Posted on Friday, July 13, 2001
in The Friday Times (Editorial)
The idea of a National Security Council in which the army constitutionally “shares” power with a prime minister was first mooted by General Zia-ul Haq in 1985 but shot down by a non-party parliament midwifed by him. It was raised again in 1991 by COAS General Aslam Beg but knocked out by his handpicked prime minister, Nawaz Sharif. The NSC was floated a third time (in the shape of the Council for Defense and National Security) by COAS General Jehangir Karamat and President Farooq Leghari during the interim government in November 1996. But once again Nawaz Sharif would have none of it. Indeed, Mr Sharif went so far as to compel the president (who wanted to share power with him) to resign in 1997, and later put paid to General Karamat when he dared to persist with the idea in 1998.
Now COAS General Pervez Musharraf wants to implant the NSC once and for all. He believes it is a good idea whose time has finally come, not least because he expects to be in charge of the destiny (fate?) of Pakistan for donkeys of years and will make sure that no future prime minister can dispense with the army’s pet scheme. Is this realistic?
Everything will depend on the reformulated NSC’s aims and objectives. If it satisfies the demands of the present and future, it will become and remain a reality. But if it clings to the past, it will meet the same fate as its predecessors. Consider.
General Musharraf has ordered that there will now be nine members in his NSC presided over by the president and including the COAS, C-JCSC, the two other service chiefs, the four provincial governors and as many civilians as the president deems fit. In other words, the wise men in mufti will lord it over the imprudent men and women in civvies, and elected parliaments and prime ministers will exist at the pleasure of the COAS/President who will determine all issues relating to Pakistan’s “ideology, security, sovereignty, integrity, and solidarity, in light of the Objectives Resolution of 1949”. If this is not to be billed as a presidential system, one may safely note it as ‘guided’ democracy with a ring in its nose. How will such a NSC fare?
By straining the imagination, one may come to believe in a functioning NSC under General Musharraf. After all, two years in power have taught him the value of being more pragmatic and less ideological. But if a future NSC under an elected government is to become a permanent institution of the state overriding other players in the democratic set-up, then we must pause and reflect upon the conditions of its viability.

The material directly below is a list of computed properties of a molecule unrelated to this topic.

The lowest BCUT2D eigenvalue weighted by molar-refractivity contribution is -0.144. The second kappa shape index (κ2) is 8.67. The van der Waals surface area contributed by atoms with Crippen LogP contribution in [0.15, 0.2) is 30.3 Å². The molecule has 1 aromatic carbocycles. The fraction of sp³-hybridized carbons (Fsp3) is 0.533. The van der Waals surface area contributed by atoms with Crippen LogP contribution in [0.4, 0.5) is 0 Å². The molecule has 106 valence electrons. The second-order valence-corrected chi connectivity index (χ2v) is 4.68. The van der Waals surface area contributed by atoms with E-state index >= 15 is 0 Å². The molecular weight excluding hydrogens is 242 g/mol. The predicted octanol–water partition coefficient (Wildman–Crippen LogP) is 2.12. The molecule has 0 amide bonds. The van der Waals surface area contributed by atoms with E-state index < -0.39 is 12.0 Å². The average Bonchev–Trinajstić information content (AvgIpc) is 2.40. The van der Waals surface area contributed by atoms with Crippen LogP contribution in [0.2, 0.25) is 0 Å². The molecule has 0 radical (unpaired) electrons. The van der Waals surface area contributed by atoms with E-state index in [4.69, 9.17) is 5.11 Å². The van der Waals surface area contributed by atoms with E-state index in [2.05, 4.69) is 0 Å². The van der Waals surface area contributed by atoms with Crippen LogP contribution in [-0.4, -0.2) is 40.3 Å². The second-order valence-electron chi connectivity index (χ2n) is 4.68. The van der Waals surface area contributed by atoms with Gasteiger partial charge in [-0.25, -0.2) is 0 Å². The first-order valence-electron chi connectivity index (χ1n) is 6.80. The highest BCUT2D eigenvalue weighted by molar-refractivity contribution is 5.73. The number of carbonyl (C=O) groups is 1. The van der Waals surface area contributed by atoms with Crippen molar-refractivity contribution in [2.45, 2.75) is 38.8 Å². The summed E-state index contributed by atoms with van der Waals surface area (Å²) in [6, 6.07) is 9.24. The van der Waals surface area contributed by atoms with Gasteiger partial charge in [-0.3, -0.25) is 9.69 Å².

Ostensibly, Pakistan is an “Islamic” state with a strong disposition in favour of enforcing the Shariah under the Federal Shariat Court, despite an inchoate political model at the level of Islamic theory. Indeed, the Pakistan army since General Zia ul Haq’s time has become increasingly “Islamic”, with frequent born-again outcroppings among the officers’ corps. In fact, there is no institutional device barring the “Islamicists” from “taking over” and further subjecting the state to an unsteady process of “Islamisation”. But given Pakistan’s multiple crises, it needs more pragmatism today and much more pragmatism tomorrow than it ever did during the cold war. Thus the fate of the NSC is critically dependent not so much upon the feasibility of the power-sharing formula between the army and elected civilians per se as it is upon the NSC’s ability to steer a pragmatic and non-ideological path for Pakistan.
The fact is that a National Security Council can be useful only as long as a moderate, anti-isolationist general is head of the Pakistan army. He and his service chiefs can then actually cooperate with a beleaguered prime minister who is looking for rational and realistic options. In this situation, even an army chief under pressure from an “Islamicist” army can collaborate with the civilian government and strengthen its resolve to practise statesmanship instead of delivering on unpractical and extremist foreign policy slogans concocted during election campaigns. Such an army chief can reach a consensus within the National Security Council about Pakistan’s rapidly declining economy, the rising power of the jehadi organisations at the cost of the writ of the state, and the advisability of taking foreign policy decisions to avoid international isolation and censure. By the same token, acute problems are bound to arise if “Islamicist” generals espousing the same sort of creed as a couple of former ISI chiefs take over and are then allowed to dominate the discourse by virtue of ruling the National Security Council.
Fortunately, such “Islamicists” have never got to the top of the army. But the fact is that their hold on the army’s thinking is palpable enough and brings the army chief constantly under pressure. Indeed, the leaders of the Jamaat i Islami have already warned that when they “come to power two years from now” they will overhaul the structure of the armed forces to make them exclusively “Islamicist”. Therefore it is this threat rather than any perceived democratic “disequilibrium” in the power-sharing equation embedded in the NSC that should be of primary concern to us.